Making the most of the working relationship

Although IAPT services work with people with common mental health conditions who fall into the mild to severe range, we sometimes receive referrals from GPs for people whose needs are more complex. In these situations we will ask the GP if they think the client is safe to manage together with them in primary care and plan with them how to do this together if appropriate and necessary. Furthermore, some referrers who tend to refer clients in crisis may be reminded that those are not necessarily the best candidates for an IAPT approach, whereas those being overlooked may be instead.

Clients with health anxiety (who seek GP reassurance) and clients with blood-injury-needle phobia offer an opportunity for joint working with the GP. The GPs are often already more involved with clients in these situations, and so working with them to manage these cases holistically in primary care can be empowering for the GP and informative about what we do. Generally, encouraging clients to see the same GP at their surgery seems to facilitate better mental and physical health care.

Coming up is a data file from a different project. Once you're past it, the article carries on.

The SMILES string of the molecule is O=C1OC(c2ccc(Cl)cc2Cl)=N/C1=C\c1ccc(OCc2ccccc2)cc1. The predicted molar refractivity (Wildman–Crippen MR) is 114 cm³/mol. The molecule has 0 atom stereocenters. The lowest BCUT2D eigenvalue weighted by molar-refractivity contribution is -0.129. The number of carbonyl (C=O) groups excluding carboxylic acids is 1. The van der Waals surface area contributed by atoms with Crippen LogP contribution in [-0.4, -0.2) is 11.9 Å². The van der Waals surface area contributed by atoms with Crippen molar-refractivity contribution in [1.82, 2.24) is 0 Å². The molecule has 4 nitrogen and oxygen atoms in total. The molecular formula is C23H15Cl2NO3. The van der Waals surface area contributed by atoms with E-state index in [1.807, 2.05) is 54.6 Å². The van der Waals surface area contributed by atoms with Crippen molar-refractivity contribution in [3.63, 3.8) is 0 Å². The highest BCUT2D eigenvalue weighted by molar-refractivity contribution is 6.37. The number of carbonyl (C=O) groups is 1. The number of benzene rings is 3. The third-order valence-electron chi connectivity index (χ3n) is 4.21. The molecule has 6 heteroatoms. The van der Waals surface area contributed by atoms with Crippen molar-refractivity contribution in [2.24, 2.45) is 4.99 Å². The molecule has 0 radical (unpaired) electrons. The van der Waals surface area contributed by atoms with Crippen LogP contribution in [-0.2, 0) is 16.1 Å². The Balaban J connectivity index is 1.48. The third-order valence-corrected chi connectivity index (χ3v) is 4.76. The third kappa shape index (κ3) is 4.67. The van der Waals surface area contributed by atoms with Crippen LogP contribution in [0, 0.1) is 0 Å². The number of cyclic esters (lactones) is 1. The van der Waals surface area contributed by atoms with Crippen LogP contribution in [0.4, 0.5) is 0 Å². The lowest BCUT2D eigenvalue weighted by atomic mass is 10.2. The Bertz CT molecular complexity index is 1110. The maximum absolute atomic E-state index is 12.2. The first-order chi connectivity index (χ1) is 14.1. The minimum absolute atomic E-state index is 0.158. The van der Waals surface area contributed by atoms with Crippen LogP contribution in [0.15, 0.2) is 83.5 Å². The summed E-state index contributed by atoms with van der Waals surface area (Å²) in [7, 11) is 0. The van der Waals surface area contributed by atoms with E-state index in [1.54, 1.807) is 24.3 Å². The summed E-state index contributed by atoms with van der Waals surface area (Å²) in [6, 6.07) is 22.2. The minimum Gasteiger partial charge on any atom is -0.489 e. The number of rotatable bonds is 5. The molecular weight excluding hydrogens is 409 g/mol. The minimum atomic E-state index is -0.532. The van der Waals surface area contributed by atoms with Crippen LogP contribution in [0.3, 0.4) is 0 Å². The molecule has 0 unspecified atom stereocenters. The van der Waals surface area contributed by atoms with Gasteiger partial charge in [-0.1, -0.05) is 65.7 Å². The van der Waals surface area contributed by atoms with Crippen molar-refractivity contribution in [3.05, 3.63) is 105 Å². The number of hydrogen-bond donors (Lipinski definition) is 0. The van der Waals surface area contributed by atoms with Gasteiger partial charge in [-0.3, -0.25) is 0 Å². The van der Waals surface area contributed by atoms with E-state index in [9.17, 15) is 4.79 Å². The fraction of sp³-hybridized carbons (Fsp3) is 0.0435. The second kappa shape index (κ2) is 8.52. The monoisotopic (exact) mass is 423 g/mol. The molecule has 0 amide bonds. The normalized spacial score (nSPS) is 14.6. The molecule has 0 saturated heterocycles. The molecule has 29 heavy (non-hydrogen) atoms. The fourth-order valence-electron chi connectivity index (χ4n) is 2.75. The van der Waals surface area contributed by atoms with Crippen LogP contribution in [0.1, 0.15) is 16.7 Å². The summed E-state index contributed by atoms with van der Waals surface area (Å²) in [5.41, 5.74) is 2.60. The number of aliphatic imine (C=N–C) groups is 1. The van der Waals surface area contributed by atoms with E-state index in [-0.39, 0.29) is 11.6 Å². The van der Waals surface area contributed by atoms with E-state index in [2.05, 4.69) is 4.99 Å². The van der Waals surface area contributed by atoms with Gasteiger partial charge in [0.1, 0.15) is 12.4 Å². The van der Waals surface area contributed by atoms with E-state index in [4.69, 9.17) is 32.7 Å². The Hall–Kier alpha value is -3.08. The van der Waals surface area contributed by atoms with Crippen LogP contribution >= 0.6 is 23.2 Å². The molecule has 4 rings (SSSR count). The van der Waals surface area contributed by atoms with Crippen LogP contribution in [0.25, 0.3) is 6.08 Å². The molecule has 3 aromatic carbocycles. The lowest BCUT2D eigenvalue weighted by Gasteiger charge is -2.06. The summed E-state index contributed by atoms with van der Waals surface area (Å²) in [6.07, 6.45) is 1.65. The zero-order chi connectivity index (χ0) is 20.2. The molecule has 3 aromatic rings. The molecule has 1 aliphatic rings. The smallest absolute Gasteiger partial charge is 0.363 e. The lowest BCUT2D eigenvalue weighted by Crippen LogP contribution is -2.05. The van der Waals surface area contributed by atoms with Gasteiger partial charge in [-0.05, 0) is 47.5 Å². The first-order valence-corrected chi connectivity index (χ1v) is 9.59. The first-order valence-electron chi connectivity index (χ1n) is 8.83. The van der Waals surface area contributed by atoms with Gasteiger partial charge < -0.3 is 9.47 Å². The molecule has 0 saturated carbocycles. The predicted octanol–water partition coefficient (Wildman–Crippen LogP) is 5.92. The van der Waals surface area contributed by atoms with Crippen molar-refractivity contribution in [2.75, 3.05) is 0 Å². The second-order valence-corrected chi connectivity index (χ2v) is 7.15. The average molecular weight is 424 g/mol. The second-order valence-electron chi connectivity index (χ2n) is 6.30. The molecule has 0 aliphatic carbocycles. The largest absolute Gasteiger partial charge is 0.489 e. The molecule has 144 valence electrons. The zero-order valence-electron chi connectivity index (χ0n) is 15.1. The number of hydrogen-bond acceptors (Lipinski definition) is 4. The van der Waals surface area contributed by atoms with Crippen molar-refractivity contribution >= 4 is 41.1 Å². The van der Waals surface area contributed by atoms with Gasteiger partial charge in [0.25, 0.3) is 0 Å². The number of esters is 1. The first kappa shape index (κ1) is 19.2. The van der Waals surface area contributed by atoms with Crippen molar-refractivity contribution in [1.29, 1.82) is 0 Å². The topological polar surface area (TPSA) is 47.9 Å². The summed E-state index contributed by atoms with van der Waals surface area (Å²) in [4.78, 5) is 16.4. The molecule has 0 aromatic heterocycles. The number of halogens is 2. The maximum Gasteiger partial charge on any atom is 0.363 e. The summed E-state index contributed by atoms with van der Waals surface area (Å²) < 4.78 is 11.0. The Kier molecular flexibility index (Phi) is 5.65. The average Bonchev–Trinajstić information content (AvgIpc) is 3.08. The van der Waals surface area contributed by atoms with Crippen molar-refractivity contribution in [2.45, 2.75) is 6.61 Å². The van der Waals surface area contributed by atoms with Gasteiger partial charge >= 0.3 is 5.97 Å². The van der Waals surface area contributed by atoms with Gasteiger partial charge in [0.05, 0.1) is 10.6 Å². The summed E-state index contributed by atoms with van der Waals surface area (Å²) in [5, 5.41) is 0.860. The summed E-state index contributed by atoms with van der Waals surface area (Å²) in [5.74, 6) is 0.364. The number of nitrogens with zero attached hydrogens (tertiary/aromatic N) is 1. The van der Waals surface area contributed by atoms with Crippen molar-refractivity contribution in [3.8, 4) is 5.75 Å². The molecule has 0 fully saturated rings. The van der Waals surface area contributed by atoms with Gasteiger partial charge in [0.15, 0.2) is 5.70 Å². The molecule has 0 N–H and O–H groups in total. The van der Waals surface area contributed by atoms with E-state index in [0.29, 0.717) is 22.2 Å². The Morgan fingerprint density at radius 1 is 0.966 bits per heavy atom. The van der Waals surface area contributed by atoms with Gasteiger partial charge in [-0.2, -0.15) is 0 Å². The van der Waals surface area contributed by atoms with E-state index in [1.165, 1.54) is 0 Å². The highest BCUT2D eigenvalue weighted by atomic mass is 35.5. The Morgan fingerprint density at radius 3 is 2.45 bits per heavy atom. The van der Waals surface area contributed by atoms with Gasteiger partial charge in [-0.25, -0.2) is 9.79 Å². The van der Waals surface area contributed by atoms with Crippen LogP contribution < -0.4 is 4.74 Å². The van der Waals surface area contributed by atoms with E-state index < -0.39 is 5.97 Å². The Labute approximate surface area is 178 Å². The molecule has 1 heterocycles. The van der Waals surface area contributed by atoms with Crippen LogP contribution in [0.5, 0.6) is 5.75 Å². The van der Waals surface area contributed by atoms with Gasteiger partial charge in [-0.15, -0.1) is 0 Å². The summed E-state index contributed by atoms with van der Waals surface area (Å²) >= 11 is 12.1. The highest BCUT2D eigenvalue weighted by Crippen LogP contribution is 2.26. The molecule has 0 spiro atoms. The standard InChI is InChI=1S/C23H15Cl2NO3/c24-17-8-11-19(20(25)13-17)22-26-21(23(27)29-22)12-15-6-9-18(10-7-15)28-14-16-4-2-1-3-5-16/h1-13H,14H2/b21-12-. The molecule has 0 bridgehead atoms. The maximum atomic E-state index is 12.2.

We continue to share these key ideas of joined-up working in our induction for each new member of staff, as well as reminding and supporting staff in this integrated approach via individual supervision, team meetings, and recovery consultations*. The greater proportion of CBT-ready clients with manageable risk levels that we have, the more able we have been to complete helpful pieces of therapeutic work effectively and in a shorter time-frame.

Staff who have taken on these ideas have noticed the initial extra time and effort employed can enable a greater satisfaction from joined-up working and mutual support in their relationship with their referring GPs, and facilitate more primary care appropriate and CBT-ready referrals, too.

Dr Isabella Foustanos, Clinical Psychologist & High Intensity Worker, with contribution from Dr Josephine Morgan, Dr James Gray, Rebecca Minton
Islington iCope Psychological Therapies Service Camden & Islington